Besides herbicide-tolerant crops, there is one other major group of genetically modified crops: corn and cotton with a built-in insecticide commonly referred to as “Bt toxin.” The bacteria Bacillus thuringiensis (Bt) has been used to produce insecticides since the 1920s, but beginning in the late 1990s, agribusiness corporations began inserting genes from B. thuringiensis into crop plants so that they would produce their own insecticidal proteins. Today, millions of hectares are planted in genetically modified Bt corn and cotton. In many cases, the Bt traits are stacked alongside herbicide-tolerance traits.
Bt toxins are produced in every cell of a plant genetically modified with the trait. While there are different types of Bt proteins that more strongly affect specific insect “pests” such as the European corn borer and the corn rootworm, but like most insecticides, Bt toxins can also kill other species, including ladybugs and monarch butterflies.
Even as Bt crops cause this “collateral damage,” their usefulness in curbing pest species is rapidly declining. Just as the widespread use of glyphosate herbicides has bred “super weeds,” the near-ubiquity of Bt crops is breeding “super bugs” that survive eating the genetically modified plants. As these Bt-resistant insects spread, farmers are adding other insecticides to the mix, either in the form of sprays or, in the case of neonicotinoid insecticides, by treating the seeds so that the insecticide permeates the growing plant. One of the main justifications for Bt crops from the beginning was the assertion that they would reduce insecticide use. While the measures that companies used to demonstrate such a reduction were always suspect, it is now obvious that more, not less, insecticides are used than they were prior to the release of Bt crops.
In examining the impacts of genetically modified crops, it is not enough to look at the crop in isolation. One must, instead, look at the crops’ roles in the entire agricultural system. Corporations have designed GMOs as part of their overall business strategies, which involve the sales of chemicals (herbicides and insecticides) and expanding their market share. GMOs are but a single component in an agricultural system that increasingly harms soils, ecosystems, and human communities.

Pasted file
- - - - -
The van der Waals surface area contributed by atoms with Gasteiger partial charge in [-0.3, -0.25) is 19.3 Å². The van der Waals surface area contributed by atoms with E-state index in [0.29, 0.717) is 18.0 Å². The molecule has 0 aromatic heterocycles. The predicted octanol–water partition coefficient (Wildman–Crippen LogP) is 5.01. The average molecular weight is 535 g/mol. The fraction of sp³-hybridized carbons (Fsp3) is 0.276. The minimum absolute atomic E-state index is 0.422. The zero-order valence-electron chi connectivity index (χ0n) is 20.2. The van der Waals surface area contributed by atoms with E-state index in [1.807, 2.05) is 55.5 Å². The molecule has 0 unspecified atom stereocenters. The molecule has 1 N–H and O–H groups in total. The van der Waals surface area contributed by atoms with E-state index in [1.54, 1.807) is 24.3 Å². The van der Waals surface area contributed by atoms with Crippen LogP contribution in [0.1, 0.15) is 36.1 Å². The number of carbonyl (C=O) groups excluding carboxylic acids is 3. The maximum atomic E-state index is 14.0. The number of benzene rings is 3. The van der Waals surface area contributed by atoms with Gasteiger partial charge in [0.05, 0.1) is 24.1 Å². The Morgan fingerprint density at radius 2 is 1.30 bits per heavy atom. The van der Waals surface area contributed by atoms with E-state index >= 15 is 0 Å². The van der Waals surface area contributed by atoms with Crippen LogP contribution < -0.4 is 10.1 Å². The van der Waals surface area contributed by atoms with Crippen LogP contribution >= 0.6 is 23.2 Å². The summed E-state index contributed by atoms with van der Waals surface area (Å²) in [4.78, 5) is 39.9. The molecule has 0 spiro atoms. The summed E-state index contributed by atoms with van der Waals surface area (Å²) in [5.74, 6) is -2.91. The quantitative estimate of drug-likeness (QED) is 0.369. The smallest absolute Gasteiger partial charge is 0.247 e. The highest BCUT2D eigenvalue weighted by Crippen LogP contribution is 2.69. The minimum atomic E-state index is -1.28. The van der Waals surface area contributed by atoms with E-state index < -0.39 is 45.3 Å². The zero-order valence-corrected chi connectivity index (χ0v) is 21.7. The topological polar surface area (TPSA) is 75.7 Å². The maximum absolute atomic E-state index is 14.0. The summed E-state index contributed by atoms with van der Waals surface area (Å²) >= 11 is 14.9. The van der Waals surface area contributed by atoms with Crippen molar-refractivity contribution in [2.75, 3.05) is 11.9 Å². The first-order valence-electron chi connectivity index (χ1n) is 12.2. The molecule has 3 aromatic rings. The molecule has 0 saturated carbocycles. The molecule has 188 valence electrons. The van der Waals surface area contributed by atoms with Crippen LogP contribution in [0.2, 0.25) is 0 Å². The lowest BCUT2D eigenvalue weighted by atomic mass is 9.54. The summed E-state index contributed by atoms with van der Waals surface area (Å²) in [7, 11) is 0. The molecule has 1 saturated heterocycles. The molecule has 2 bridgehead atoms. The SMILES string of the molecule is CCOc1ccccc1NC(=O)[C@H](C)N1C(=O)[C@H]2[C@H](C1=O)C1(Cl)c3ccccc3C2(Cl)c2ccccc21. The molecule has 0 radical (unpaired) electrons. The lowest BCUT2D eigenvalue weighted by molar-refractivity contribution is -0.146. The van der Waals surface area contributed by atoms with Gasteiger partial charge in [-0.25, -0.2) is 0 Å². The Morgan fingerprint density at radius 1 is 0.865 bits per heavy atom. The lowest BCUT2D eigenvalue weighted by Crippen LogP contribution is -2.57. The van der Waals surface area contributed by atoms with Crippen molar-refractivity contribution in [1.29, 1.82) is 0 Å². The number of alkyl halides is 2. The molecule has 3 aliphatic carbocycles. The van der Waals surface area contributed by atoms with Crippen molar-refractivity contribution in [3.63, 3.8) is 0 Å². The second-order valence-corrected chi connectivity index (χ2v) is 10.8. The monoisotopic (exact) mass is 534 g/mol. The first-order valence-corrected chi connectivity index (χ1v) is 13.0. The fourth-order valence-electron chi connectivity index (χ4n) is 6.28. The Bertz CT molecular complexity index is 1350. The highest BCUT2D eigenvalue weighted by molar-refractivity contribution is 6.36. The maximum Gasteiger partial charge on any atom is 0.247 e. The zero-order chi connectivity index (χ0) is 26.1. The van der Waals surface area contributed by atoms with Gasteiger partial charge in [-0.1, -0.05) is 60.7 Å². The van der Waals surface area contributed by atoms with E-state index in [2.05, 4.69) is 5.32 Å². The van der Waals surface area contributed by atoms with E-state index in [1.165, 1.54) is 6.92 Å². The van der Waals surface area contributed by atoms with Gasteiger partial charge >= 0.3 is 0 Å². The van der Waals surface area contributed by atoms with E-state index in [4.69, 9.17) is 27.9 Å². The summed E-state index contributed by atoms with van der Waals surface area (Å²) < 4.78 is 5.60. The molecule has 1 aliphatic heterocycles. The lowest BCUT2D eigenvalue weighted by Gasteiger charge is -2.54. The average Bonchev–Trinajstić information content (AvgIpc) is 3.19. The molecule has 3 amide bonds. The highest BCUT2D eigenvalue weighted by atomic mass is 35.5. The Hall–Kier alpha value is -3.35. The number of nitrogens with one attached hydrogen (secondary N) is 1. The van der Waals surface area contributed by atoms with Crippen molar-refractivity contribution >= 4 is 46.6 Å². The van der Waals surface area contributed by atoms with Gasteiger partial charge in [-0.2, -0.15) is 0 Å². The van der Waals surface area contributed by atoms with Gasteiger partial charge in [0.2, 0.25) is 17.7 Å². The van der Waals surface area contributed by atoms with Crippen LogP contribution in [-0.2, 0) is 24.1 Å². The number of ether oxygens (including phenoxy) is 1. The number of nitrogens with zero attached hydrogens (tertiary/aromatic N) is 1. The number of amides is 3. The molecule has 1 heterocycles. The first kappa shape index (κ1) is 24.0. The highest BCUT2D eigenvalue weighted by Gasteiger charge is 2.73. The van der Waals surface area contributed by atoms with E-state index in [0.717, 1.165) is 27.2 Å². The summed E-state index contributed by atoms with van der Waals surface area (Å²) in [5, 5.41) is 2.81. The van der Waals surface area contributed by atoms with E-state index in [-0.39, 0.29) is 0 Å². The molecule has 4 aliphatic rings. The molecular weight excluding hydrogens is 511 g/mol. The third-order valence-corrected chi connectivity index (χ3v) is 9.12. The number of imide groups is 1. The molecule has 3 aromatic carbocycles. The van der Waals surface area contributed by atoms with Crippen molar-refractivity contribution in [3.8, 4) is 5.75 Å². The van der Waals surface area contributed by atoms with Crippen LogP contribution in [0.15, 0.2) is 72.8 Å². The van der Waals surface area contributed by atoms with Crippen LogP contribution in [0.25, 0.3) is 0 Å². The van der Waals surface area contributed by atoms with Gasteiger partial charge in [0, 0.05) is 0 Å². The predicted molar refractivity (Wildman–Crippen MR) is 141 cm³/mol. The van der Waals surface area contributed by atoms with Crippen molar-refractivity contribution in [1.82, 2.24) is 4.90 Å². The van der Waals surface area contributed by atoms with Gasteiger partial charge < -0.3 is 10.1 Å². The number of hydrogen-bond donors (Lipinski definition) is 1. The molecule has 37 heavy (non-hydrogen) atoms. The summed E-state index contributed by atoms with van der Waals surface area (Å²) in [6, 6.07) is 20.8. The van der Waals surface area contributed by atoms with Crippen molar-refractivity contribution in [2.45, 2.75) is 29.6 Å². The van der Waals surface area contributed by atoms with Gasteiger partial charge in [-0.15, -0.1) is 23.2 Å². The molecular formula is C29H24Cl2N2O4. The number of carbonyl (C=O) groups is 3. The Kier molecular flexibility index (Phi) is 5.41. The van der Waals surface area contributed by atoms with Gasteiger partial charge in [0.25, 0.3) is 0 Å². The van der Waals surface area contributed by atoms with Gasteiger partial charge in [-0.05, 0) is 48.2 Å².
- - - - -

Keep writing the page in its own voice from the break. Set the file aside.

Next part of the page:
Over the last decade, the eastern population of monarch butterflies has declined 90% over the last decade. Western monarchs – the population found here in Oregon – has declined 99% since the 1980s. Since I moved to Oregon over fifteen years ago, I have never seen a monarch. While there are likely multiple reasons for the decline, two major causes are the near eradication of milkweeds – monarch caterpillars’ only food – and poisoning by Bt crops. As early as 1999, researchers at Cornell University demonstrated that pollen from Bt corn kills monarch butterflies. And milkweeds are now essentially nonexistent over much of the monarchs’ range, due to increased spraying of glyphosate on GMO crops. The extinction of this iconic butterfly is now a very real possibility.
The monarch butterfly is only one species among many, but the story of the monarch is repeated across countless other insect species. A study published in Biological Conservation in January showed that over 40% of world insect species are declining precipitously and could be in danger of extinction. The most affected taxa are Lepidoptera (moths and butterflies), Hymenoptera (ants, wasps, and bees), and Coleoptera (dung beetles). The authors note that “A rethinking of current agricultural practices, in particular a serious reduction in pesticide usage and its substitution with more sustainable, ecologically-based practices, is urgently needed to slow or reverse current trends, allow the recovery of declining insect populations and safeguard the vital ecosystem services they provide.”